Anaerobic bioleaching of metals from waste activated sludge

R.J.W. Meulepas, G. Gonzalez-Gil, F.M. Teshager, A. Witharana, P.E. Saikaly, P.N.L. Lens
Science of The Total Environment, volume 514, pp. 60-67, (2015)

Anaerobic bioleaching of metals from waste activated sludge


Anaerobic digestion,  Metal leaching,  Waste activated sludge, Heavy metals, Bioleaching


​Heavy metal contamination of anaerobically digested waste activated sludge hampers its reuse as fertilizer or soil conditioner. Conventional methods to leach metals require aeration or the addition of leaching agents. This paper investigates whether metals can be leached from waste activated sludge during the first, acidifying stage of two-stage anaerobic digestion without the supply of leaching agents. These leaching experiments were done with waste activated sludge from the Hoek van Holland municipal wastewater treatment plant (The Netherlands), which contained 342 μg g− 1 of copper, 487 μg g− 1 of lead, 793 μg g− 1 of zinc, 27 μg g− 1 of nickel and 2.3 μg g− 1 of cadmium. During the anaerobic acidification of 3 gdry weight L− 1 waste activated sludge, 80–85% of the copper, 66–69% of the lead, 87% of the zinc, 94–99% of the nickel and 73–83% of the cadmium were leached. The first stage of two-stage anaerobic digestion can thus be optimized as an anaerobic bioleaching process and produce a treated sludge (i.e., digestate) that meets the land-use standards in The Netherlands for copper, zinc, nickel and cadmium, but not for lead.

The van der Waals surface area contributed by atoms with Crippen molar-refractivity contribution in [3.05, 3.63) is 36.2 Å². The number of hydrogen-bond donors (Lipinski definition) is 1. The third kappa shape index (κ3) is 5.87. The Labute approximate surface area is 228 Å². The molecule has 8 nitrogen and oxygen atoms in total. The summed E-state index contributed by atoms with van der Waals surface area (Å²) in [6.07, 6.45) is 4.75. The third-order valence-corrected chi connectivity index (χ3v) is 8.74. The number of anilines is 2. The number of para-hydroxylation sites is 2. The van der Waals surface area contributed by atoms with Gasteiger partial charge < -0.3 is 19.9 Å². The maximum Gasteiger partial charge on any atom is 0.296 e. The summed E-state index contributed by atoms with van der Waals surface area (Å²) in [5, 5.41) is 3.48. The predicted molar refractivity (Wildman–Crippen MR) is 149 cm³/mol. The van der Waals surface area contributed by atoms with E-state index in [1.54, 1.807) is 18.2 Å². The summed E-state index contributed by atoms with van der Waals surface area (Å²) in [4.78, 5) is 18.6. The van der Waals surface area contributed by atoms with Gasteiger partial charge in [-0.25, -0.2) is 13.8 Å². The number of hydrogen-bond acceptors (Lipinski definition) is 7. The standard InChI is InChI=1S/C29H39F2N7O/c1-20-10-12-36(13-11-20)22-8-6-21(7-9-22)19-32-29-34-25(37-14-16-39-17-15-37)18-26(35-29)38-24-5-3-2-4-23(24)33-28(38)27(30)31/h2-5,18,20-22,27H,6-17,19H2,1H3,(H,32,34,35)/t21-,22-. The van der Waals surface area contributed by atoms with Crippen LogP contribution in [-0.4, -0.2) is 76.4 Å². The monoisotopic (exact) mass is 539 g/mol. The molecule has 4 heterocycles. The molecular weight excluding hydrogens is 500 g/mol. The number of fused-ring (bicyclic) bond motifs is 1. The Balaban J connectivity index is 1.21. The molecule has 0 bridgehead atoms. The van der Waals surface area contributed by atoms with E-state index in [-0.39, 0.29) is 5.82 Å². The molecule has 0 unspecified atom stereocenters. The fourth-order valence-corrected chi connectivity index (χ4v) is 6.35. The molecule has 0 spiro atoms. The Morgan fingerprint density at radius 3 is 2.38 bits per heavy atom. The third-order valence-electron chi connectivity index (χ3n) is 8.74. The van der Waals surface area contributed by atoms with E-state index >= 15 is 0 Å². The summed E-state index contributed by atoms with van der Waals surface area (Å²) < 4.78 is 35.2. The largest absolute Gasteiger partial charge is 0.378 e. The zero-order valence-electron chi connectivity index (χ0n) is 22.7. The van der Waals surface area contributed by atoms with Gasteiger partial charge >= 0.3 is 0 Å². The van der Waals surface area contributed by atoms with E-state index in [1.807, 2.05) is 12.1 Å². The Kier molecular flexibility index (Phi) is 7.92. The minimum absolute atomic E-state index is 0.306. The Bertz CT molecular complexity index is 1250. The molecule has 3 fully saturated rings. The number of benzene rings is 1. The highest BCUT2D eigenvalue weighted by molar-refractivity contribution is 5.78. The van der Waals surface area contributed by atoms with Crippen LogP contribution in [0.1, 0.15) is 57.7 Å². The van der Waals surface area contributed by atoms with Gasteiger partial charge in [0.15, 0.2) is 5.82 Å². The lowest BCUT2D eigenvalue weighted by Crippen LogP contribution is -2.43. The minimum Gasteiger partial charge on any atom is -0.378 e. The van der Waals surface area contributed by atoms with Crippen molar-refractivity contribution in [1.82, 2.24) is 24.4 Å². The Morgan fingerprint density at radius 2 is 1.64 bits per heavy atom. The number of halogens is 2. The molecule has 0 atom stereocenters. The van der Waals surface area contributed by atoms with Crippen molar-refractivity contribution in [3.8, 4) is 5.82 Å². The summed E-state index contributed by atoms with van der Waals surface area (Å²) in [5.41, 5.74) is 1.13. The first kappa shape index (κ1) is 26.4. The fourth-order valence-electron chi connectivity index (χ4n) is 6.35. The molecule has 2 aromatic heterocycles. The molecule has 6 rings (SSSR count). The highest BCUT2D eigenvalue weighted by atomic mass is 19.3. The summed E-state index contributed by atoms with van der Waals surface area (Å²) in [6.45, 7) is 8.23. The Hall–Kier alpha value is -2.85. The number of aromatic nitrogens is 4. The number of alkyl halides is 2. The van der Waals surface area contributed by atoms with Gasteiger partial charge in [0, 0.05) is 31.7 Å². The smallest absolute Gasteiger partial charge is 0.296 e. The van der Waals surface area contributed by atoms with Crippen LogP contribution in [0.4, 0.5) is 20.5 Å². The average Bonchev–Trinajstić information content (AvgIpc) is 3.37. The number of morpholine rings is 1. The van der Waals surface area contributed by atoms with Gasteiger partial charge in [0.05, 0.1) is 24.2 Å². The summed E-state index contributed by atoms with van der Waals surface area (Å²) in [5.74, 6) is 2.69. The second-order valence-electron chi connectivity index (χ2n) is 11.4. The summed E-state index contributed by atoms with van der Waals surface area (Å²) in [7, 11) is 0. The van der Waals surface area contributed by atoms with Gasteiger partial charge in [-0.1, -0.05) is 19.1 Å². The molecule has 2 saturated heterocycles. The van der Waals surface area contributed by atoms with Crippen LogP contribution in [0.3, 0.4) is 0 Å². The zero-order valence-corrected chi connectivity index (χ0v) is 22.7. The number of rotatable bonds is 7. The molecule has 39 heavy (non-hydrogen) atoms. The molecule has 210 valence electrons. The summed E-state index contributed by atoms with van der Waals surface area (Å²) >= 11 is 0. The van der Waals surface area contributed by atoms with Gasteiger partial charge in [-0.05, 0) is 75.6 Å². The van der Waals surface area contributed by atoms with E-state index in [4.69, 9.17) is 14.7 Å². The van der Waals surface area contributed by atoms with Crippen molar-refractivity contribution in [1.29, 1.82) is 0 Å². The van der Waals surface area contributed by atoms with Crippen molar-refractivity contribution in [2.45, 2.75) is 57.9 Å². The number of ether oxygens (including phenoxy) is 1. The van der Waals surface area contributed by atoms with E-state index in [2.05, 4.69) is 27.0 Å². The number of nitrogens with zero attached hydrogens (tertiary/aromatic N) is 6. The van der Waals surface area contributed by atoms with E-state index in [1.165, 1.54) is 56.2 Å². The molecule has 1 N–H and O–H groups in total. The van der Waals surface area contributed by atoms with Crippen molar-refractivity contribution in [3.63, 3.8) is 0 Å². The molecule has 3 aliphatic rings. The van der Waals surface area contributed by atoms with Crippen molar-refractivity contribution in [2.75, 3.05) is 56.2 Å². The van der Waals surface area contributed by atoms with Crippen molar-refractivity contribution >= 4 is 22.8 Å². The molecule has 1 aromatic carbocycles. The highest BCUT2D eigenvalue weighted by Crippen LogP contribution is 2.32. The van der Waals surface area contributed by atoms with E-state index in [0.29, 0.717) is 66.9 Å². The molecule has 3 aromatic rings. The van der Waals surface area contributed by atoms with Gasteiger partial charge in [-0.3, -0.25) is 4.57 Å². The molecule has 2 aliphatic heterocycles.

DOI: 10.1016/j.scitotenv.2014.12.073


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